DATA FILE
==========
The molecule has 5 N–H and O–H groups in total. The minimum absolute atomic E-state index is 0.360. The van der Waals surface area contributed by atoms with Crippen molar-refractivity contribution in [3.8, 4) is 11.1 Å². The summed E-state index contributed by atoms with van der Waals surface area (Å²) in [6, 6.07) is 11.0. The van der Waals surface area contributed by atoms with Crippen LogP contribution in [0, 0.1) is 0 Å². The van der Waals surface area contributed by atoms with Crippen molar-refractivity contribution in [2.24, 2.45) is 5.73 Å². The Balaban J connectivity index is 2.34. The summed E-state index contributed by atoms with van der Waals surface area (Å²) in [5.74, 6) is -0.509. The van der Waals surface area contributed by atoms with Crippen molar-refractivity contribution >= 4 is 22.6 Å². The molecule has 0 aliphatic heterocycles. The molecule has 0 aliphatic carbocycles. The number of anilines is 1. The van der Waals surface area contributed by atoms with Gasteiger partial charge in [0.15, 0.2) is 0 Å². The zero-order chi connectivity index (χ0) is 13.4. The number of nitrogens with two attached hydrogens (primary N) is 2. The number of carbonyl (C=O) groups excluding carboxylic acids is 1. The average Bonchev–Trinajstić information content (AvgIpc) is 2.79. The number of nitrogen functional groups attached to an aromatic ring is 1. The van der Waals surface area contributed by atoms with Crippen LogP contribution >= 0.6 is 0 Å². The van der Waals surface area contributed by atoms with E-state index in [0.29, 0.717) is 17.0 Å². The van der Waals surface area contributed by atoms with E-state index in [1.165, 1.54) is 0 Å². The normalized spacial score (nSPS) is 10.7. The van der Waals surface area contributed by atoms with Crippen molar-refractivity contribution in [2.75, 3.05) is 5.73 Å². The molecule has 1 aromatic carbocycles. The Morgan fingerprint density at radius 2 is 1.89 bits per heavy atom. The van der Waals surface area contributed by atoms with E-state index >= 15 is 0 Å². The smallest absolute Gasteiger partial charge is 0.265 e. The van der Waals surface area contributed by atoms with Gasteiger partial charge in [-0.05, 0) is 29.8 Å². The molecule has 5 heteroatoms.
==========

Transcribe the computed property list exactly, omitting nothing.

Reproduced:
The molecule has 5 N–H and O–H groups in total. The minimum absolute atomic E-state index is 0.360. The van der Waals surface area contributed by atoms with Crippen molar-refractivity contribution in [3.8, 4) is 11.1 Å². The summed E-state index contributed by atoms with van der Waals surface area (Å²) in [6, 6.07) is 11.0. The van der Waals surface area contributed by atoms with Crippen LogP contribution in [0, 0.1) is 0 Å². The van der Waals surface area contributed by atoms with Crippen molar-refractivity contribution in [2.24, 2.45) is 5.73 Å². The Balaban J connectivity index is 2.34. The summed E-state index contributed by atoms with van der Waals surface area (Å²) in [5.74, 6) is -0.509. The van der Waals surface area contributed by atoms with Crippen molar-refractivity contribution >= 4 is 22.6 Å². The molecule has 0 aliphatic heterocycles. The molecule has 0 aliphatic carbocycles. The number of anilines is 1. The van der Waals surface area contributed by atoms with Gasteiger partial charge in [0.15, 0.2) is 0 Å². The zero-order chi connectivity index (χ0) is 13.4. The number of nitrogens with two attached hydrogens (primary N) is 2. The number of carbonyl (C=O) groups excluding carboxylic acids is 1. The average Bonchev–Trinajstić information content (AvgIpc) is 2.79. The number of nitrogen functional groups attached to an aromatic ring is 1. The van der Waals surface area contributed by atoms with Crippen LogP contribution >= 0.6 is 0 Å². The van der Waals surface area contributed by atoms with E-state index in [0.29, 0.717) is 17.0 Å². The van der Waals surface area contributed by atoms with E-state index in [1.165, 1.54) is 0 Å². The normalized spacial score (nSPS) is 10.7. The van der Waals surface area contributed by atoms with Crippen molar-refractivity contribution in [2.75, 3.05) is 5.73 Å². The molecule has 1 aromatic carbocycles. The Morgan fingerprint density at radius 2 is 1.89 bits per heavy atom. The van der Waals surface area contributed by atoms with E-state index >= 15 is 0 Å². The smallest absolute Gasteiger partial charge is 0.265 e. The van der Waals surface area contributed by atoms with Gasteiger partial charge in [-0.05, 0) is 29.8 Å². The molecule has 5 heteroatoms.